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Crigler Najjar syndrome, type 2

Other Names for this Disease
  • Crigler-Najjar syndrome, type II
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Crigler Najjar syndrome, type 2 is caused by mutations in the UGT1A1 gene. The gene mutation causes the body to be unable to make adequate enzyme to convert bilirubin into a form that can easily be removed from the body. Without this enzyme, bilirubin can build up in the body and lead to extraordinarily yellow skin and eyes (jaundice).[1] This condition is less severe than the type 1 form, however the severity of type II can vary greatly. Almost all patients with Crigler Najjar syndrome, type 2 develop normally, but there is a risk for some neurologic damage from kernicterus (bilirubin accumulation in the brain). In general people with type 2 Crigler Najjar syndrome have serum bilirubin levels ranging from 20 to 45 mg/dL.[2] Phenobarbital treatment is the standard therapy for this condition and can often help to drastically reduce the bilirubin levels.
Last updated: 1/19/2011


  1. Crigler Najjar syndrome. MedlinePlus. Accessed 1/19/2011.
  2. Crigler Najjar syndrome, type II. Online Mendelian Inheritance in Man. Accessed 1/19/2011.
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  • Genetics Home Reference (GHR) contains information on Crigler Najjar syndrome, type 2. This website is maintained by the National Library of Medicine.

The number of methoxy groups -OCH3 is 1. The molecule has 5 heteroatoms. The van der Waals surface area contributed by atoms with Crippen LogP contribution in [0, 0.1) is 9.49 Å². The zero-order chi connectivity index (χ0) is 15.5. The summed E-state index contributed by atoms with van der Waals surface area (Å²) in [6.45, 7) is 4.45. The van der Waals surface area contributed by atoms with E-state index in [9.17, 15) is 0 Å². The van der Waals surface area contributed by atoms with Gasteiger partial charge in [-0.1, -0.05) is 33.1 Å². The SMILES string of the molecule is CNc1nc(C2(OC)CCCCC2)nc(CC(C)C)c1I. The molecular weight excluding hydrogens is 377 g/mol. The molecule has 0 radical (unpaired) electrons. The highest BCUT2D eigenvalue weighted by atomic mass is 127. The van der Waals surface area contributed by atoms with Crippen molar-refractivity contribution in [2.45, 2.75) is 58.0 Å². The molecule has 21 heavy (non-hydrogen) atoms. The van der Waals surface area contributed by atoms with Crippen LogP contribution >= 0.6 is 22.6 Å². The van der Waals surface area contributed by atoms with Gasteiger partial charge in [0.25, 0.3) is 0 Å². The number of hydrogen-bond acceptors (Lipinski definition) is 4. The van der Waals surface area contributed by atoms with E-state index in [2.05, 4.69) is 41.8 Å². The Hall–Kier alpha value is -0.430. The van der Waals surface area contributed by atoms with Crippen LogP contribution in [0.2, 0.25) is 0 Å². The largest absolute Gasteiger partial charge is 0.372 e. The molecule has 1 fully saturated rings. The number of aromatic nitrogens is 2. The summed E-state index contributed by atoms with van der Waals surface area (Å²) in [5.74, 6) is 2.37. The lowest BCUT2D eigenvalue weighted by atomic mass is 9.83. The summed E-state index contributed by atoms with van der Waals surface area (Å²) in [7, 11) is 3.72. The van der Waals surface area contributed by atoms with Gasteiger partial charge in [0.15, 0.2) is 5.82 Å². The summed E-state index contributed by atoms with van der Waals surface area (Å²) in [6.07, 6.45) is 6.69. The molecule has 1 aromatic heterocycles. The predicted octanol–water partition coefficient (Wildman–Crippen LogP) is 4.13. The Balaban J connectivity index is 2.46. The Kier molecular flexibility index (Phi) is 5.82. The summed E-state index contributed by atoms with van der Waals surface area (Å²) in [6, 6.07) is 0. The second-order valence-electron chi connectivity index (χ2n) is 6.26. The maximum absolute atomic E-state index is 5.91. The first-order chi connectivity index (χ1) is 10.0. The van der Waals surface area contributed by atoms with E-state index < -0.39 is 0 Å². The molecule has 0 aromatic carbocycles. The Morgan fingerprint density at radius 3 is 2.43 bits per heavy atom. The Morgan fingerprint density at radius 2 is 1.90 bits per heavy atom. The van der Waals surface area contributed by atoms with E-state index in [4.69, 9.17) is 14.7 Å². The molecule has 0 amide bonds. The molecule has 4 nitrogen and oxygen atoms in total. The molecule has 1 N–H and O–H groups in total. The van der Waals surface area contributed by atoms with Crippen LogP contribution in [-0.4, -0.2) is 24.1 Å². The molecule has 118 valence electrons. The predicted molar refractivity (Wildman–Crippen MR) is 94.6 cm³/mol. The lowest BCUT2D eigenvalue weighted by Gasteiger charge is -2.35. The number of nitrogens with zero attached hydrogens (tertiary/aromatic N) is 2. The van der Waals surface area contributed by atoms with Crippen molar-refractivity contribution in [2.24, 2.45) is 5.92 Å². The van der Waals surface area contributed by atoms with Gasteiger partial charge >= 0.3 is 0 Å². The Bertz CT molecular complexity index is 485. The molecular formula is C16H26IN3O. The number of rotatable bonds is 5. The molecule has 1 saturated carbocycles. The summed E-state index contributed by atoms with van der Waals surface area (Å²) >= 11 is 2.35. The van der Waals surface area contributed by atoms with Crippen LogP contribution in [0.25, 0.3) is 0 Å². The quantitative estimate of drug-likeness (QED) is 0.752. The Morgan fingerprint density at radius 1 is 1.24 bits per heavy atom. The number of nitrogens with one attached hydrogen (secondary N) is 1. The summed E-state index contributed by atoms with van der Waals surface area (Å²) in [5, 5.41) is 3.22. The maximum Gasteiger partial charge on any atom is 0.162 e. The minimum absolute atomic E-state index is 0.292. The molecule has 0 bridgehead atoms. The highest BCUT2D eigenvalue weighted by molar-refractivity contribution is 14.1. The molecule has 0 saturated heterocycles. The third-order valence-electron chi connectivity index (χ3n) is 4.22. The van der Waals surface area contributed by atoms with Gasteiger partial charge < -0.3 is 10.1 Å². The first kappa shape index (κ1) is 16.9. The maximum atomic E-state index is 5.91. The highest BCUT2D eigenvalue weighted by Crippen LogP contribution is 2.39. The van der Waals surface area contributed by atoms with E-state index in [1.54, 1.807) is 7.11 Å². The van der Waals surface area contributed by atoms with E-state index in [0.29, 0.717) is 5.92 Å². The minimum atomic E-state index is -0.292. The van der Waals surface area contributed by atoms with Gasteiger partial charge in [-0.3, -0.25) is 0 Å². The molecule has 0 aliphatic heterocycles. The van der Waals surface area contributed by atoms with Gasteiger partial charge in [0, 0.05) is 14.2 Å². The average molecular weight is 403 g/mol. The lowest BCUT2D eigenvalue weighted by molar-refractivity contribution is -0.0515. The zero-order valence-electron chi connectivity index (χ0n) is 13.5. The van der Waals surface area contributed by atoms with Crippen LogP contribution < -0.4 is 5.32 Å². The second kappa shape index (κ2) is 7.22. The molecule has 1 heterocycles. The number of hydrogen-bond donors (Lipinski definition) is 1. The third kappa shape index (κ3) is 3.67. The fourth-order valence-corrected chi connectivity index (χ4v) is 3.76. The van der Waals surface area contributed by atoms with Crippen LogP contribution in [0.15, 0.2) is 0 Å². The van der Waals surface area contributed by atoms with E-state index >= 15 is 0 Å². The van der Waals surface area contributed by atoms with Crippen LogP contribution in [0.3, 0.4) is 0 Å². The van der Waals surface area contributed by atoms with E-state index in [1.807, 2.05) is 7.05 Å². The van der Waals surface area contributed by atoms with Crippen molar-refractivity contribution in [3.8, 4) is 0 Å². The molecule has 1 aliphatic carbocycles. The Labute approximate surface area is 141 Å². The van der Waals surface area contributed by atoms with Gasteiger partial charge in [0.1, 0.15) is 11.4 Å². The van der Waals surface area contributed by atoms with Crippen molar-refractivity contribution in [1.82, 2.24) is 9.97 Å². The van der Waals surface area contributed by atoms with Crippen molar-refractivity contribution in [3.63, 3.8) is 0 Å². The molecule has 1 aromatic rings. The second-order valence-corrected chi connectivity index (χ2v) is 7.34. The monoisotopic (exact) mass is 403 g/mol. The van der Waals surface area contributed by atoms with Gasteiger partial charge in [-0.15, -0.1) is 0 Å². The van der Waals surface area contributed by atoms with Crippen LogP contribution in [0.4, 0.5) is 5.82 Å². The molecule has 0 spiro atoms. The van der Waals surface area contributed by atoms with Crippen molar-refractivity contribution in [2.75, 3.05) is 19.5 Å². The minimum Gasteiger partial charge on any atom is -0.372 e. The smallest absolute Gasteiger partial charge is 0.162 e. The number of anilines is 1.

• MedlinePlus was designed by the National Library of Medicine to help you research your health questions, and it provides more information about this topic.
  • The National Organization for Rare Disorders (NORD) is a federation of more than 130 nonprofit voluntary health organizations serving people with rare disorders. Click on the link to view information on this topic.

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  • Medscape Reference provides information on this topic. Click on the link to view this information. You may need to register to view the medical textbook, but registration is free.
  • The Online Mendelian Inheritance in Man (OMIM) is an catalog of human genes and genetic disorders. Each entry has a summary of related medical articles. It is meant for health care professionals and researchers. OMIM is maintained by Johns Hopkins University School of Medicine. 
  • Orphanet is a European reference portal for information on rare diseases and orphan drugs.  Access to this database is free of charge.
  • PubMed is a searchable database of medical literature and lists journal articles that discuss Crigler Najjar syndrome, type 2. Click on the link to view a sample search on this topic.

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